Lifewater International | A Non-Profit Christian Water Development Organization

Providing water, health and hope since 1977

mWASH is the tool we use to show the poor that the Church cares for them.

“We shall not finally defeat AIDS, tuberculosis, malaria, or any of the other infectious diseases that plague the developing world until we have also won the battle for safe drinking water, sanitation, and basic health care.”

—Former Director General of the United Nations, Kofi Annan

Clean and safe drinking water is what we commonly think of to solve a community’s disease problem. In reality, if we were able to provide clean and safe drinking water to every person on earth, the global water-borne disease burden would only be reduced by 21%. The same decrease would happen if every person on earth had access to a basic toilet facility. The power of clean and safe water is truly unleashed when it is combined with adequate sanitation and hygiene practices.

Lifewater has developed a missional approach to meet these urgent needs. We call this approach mWASH, which combines the best in water access, sanitation and hygiene. When combined, these elements are able to reduce the incidence of water-borne disease by at least 65% (source).1

 

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What does mWASH mean?

m = missional

When people feel powerless before humiliation, disease, and death, they often come to erroneous conclusions about God and his relationship with them. Christian water development alone cannot fully articulate God’s love in Christ, but when combined with evangelistic and discipleship efforts of the local church it proclaims God’s all-encompassing and redeeming love for the poor.

WA = Water Access

Sufficient access to safe water sources.

Lifewater’s strategy involves teaching local implementing partners the needed skills and providing them with drilling equipment, repair tools, and spring protection expertise. Thus, these partners are empowered to drill wells, repair broken hand pumps, protect natural springs, and use other techniques to provide safe water to their own communities.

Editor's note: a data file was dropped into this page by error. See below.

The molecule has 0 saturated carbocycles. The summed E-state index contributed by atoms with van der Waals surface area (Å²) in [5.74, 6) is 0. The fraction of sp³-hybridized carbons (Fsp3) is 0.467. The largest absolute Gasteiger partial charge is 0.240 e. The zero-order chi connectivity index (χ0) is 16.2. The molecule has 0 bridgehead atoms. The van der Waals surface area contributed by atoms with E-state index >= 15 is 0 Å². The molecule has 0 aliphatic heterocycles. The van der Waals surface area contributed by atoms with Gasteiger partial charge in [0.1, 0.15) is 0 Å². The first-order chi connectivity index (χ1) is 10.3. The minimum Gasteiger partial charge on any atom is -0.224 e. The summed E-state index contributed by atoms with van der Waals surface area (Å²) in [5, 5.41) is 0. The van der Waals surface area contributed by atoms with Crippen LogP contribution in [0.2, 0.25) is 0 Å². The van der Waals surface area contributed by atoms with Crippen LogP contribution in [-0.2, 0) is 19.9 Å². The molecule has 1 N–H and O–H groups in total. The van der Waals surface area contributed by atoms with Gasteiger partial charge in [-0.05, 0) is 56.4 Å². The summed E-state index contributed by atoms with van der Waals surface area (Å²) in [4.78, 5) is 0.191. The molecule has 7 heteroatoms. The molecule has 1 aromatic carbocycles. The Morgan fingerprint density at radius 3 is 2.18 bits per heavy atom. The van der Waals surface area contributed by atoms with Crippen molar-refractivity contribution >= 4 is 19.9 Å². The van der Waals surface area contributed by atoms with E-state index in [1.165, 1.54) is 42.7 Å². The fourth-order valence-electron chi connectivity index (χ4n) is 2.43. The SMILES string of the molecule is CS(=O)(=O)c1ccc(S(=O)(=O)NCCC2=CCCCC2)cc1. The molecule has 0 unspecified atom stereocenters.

S = Sanitation

Safe disposal of human excreta and wastewater.

Sanitation practices vary from one culture to another, and even within communities from one household to another. Lifewater considers the practices of the regions in which we work and teaches local implementing partners how to help families improve their sanitation to stop the spread of disease. Lifewater makes strategic investments in latrine design, construction, and innovation.

H = Hygiene

Cleanliness behaviors such as hand washing, using dish drying racks, and covering safe water containers.

The hygiene aspect of mWASH encompasses behaviors or actions that individuals can take to improve their health and stop the spread of disease. While access to safe water and improved sanitation is critical, hygiene behaviors are necessary for keeping water, hands, utensils, and the environment safe. Local partners conduct hygiene trainings, with the help of Lifewater’s curriculum which was developed using years of field experience, feedback, and knowledge of local practices.

  1. Global Water Supply and Sanitation Assessment 2000 Report. WHO/UNICEF Joint Monitoring Programme for Water Supply and Sanitation, 2000.
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